A group of men play petanque in Mougins, France.
This past spring, we had decided to take some time off from Silicon Valley and were house hunting in Mougins, a small town in the South of France near Nice and Cannes. On the town's main street is a group of petanque courts, which caught our attention.
Situated near the post office, Mougins' only cafe and a newspaper stand, the petanque courts are an essential part of the downtown because they serve as a community meeting place. However, the simple dirt courts are not much to look at.
In petanque, much like bocce, two teams of one, two or three players compete on a field approximately 36-39 feet long. Each group has the same number of silver balls or "boules." A little ball, often called the "pig" or "cochonette," is thrown to the opposite end of the court. Then the players take turns throwing their silver boules as close to the "pig" as they can. The closest one wins.
Today's petanque is a modification of an ancient ProvenÃƒÂ§al ball game that originated in 1910 in the South of France and has since spread throughout the world. In France it is enjoyed by people of all ages.
"I'm not the best petanque player here," one of the elderly men on the court told us. "That fellow over there - the one with the black cap - he's better than me. But he's 85; he's more experienced."
He pointed to a short cement fence that divided the eight petanque courts from the main street in Mougins. A low wooden board divided one court from the next. But the most important court was the one adjacent to the street. A certain group of players had priority on this court through an unspoken rule. They sat on the fence, looking at the empty court and reviewing the afternoon's games. One jumped out and moved to the center of the court.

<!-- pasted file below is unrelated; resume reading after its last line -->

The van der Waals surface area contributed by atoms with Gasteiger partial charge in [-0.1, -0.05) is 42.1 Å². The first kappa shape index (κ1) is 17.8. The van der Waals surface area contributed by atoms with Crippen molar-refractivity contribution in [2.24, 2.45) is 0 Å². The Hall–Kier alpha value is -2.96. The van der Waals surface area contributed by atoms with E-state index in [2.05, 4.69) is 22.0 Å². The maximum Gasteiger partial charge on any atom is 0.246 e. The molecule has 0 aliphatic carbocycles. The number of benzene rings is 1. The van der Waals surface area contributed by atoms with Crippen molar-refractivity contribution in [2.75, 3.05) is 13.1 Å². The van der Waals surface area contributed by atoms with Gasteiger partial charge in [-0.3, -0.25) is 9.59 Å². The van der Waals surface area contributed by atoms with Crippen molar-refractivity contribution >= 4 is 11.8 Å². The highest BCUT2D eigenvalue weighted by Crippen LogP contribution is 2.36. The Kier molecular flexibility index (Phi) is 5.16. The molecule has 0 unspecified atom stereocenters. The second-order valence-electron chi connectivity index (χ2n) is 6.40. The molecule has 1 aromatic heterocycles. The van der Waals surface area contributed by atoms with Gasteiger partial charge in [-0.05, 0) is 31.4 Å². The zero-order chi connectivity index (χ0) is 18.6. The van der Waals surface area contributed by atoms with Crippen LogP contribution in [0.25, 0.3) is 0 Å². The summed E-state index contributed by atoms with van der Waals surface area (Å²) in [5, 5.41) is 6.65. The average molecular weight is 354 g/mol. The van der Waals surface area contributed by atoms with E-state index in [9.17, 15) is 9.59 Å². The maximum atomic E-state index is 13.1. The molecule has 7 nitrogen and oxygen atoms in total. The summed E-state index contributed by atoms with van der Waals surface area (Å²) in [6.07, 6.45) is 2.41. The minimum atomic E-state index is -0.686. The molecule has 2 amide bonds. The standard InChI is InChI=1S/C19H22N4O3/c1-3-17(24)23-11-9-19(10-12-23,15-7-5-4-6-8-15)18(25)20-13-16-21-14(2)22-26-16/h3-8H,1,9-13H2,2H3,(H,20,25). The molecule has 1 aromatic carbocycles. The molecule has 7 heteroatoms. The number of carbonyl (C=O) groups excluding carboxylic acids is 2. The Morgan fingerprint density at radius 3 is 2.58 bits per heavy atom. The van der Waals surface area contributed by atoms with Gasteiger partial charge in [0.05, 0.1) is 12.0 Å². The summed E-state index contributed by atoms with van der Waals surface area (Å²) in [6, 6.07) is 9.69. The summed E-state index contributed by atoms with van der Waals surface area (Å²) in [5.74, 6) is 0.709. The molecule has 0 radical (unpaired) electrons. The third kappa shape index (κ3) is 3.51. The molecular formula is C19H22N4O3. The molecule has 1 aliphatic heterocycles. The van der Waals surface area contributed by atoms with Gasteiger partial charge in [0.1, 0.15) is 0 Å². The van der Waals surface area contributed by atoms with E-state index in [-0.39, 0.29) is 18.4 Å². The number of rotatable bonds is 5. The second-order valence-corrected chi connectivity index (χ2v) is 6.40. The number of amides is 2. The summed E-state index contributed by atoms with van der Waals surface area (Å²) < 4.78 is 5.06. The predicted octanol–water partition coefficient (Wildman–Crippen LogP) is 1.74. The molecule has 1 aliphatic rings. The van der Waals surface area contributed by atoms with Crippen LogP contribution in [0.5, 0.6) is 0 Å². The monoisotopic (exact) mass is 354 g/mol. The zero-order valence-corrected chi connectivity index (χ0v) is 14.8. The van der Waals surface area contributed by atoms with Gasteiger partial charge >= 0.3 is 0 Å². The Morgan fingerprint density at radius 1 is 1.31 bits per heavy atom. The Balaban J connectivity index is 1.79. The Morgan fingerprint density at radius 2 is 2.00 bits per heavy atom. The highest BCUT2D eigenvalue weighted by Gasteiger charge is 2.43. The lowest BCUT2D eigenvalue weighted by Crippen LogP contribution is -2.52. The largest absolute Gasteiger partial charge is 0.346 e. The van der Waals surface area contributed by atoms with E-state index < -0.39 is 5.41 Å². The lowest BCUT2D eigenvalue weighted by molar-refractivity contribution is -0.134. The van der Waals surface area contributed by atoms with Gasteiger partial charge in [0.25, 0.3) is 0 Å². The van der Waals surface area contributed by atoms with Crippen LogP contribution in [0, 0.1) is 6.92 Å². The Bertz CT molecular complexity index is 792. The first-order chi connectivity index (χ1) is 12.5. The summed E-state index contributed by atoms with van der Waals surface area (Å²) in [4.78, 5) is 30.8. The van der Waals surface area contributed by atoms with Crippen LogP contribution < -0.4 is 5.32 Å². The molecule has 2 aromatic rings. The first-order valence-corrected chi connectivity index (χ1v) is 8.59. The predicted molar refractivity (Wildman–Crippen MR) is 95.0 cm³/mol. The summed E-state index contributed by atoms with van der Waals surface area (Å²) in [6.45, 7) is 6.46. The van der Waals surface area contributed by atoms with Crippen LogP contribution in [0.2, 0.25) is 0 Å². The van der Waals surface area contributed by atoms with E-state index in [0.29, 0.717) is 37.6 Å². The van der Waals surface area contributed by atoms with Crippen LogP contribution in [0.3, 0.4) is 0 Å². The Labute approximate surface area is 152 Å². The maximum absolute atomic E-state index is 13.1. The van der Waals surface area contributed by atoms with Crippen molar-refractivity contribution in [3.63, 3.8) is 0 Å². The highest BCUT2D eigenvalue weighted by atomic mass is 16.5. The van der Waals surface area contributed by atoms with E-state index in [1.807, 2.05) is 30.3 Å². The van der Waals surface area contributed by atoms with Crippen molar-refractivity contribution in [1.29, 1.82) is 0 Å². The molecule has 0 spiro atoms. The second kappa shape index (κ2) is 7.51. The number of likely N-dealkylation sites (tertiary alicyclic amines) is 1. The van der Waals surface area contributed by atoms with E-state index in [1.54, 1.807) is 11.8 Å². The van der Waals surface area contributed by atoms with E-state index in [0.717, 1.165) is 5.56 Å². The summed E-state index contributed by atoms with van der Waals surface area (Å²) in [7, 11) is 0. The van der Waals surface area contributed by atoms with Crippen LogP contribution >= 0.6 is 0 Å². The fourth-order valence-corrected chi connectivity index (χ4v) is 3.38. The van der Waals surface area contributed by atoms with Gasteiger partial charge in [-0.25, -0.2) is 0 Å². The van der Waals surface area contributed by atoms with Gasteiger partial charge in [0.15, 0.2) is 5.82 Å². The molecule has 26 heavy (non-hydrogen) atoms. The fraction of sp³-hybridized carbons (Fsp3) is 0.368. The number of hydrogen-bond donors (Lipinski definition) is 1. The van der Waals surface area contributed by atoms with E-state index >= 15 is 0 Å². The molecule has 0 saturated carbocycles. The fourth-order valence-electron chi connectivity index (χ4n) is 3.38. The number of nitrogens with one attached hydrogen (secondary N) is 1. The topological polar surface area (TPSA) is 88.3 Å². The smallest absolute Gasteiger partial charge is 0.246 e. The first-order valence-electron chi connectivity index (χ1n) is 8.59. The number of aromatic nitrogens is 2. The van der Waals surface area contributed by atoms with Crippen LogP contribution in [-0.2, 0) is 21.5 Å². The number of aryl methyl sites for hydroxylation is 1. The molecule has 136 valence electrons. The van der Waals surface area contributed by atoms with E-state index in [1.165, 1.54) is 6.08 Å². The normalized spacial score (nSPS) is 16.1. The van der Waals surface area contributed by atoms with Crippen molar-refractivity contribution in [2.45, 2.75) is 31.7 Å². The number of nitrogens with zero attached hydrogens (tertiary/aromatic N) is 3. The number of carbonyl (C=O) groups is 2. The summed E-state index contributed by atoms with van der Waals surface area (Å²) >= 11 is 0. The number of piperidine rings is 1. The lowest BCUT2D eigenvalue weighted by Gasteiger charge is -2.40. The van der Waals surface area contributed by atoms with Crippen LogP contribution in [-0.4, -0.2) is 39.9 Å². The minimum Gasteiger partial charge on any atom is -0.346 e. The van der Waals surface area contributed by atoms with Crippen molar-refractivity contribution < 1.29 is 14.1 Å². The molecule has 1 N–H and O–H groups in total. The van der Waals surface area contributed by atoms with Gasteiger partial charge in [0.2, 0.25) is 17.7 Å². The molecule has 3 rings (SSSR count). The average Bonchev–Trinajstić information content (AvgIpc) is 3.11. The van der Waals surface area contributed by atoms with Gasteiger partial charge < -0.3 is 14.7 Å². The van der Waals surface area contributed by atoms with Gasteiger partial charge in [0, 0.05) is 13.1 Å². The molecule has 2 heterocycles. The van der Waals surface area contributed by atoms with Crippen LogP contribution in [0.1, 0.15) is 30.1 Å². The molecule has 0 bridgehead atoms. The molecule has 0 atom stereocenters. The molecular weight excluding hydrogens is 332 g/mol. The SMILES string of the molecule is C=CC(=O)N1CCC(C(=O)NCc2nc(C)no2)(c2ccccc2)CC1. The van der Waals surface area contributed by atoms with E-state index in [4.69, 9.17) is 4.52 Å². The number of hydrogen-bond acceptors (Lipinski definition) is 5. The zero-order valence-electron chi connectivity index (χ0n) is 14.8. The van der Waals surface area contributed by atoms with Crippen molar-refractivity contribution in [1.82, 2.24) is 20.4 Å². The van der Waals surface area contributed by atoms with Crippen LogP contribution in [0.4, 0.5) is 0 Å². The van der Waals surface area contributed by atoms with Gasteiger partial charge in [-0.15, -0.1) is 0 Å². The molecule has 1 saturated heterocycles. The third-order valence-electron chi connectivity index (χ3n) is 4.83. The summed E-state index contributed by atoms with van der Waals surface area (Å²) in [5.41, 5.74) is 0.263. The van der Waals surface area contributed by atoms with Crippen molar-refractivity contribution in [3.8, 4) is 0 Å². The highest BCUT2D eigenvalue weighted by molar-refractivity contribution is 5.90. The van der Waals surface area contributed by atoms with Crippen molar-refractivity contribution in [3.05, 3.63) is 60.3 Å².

"Here," he pointed with his toe. "The cochonette was here, and your ball stopped here."
Some nodded in agreement. Others shook their heads in disagreement. And so, they discussed and relived the afternoon's games.
The man who spoke with us wore a worn sweater. One buttonhole hung unused, over his pants. The sweater was buttoned; but each button was matched to a buttonhole one higher than its usual pair, much like a child who is still learning how to dress. He also wore a heavy felt hat like one of the fellows sitting on the fence. He continued his story.
"I'm 82," he said. "I play every day - unless it's cold, hot or windy. Otherwise, I play every day."
He collected his three silver-colored metal balls and zipped them into a pouch, swung the pouch over his shoulder and walked over to join the group on the fence.
Dorit and Ogen Perry are Los Altos Hills residents currently living in France.